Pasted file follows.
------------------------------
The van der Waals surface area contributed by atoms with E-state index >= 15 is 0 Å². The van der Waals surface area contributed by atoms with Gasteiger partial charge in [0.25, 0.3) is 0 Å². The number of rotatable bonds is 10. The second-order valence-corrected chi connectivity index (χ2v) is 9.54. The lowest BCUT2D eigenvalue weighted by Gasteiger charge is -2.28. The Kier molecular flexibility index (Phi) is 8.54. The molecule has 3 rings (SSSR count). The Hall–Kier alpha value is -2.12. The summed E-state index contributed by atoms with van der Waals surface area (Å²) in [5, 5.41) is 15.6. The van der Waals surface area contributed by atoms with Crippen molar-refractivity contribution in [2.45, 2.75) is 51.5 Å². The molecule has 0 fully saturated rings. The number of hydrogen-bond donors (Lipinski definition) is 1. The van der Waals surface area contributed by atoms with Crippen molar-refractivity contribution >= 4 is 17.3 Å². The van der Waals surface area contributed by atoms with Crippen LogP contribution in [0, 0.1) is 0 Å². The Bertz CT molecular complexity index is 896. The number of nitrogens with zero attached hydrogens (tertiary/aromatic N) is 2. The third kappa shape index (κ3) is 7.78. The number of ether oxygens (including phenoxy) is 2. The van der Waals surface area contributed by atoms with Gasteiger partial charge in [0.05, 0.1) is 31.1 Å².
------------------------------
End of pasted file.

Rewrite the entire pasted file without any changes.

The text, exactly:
The van der Waals surface area contributed by atoms with E-state index >= 15 is 0 Å². The van der Waals surface area contributed by atoms with Gasteiger partial charge in [0.25, 0.3) is 0 Å². The number of rotatable bonds is 10. The second-order valence-corrected chi connectivity index (χ2v) is 9.54. The lowest BCUT2D eigenvalue weighted by Gasteiger charge is -2.28. The Kier molecular flexibility index (Phi) is 8.54. The molecule has 3 rings (SSSR count). The Hall–Kier alpha value is -2.12. The summed E-state index contributed by atoms with van der Waals surface area (Å²) in [5, 5.41) is 15.6. The van der Waals surface area contributed by atoms with Crippen molar-refractivity contribution in [2.45, 2.75) is 51.5 Å². The molecule has 0 fully saturated rings. The number of hydrogen-bond donors (Lipinski definition) is 1. The van der Waals surface area contributed by atoms with Crippen molar-refractivity contribution >= 4 is 17.3 Å². The van der Waals surface area contributed by atoms with Crippen LogP contribution in [0, 0.1) is 0 Å². The Bertz CT molecular complexity index is 896. The number of nitrogens with zero attached hydrogens (tertiary/aromatic N) is 2. The third kappa shape index (κ3) is 7.78. The number of ether oxygens (including phenoxy) is 2. The van der Waals surface area contributed by atoms with Gasteiger partial charge in [0.05, 0.1) is 31.1 Å².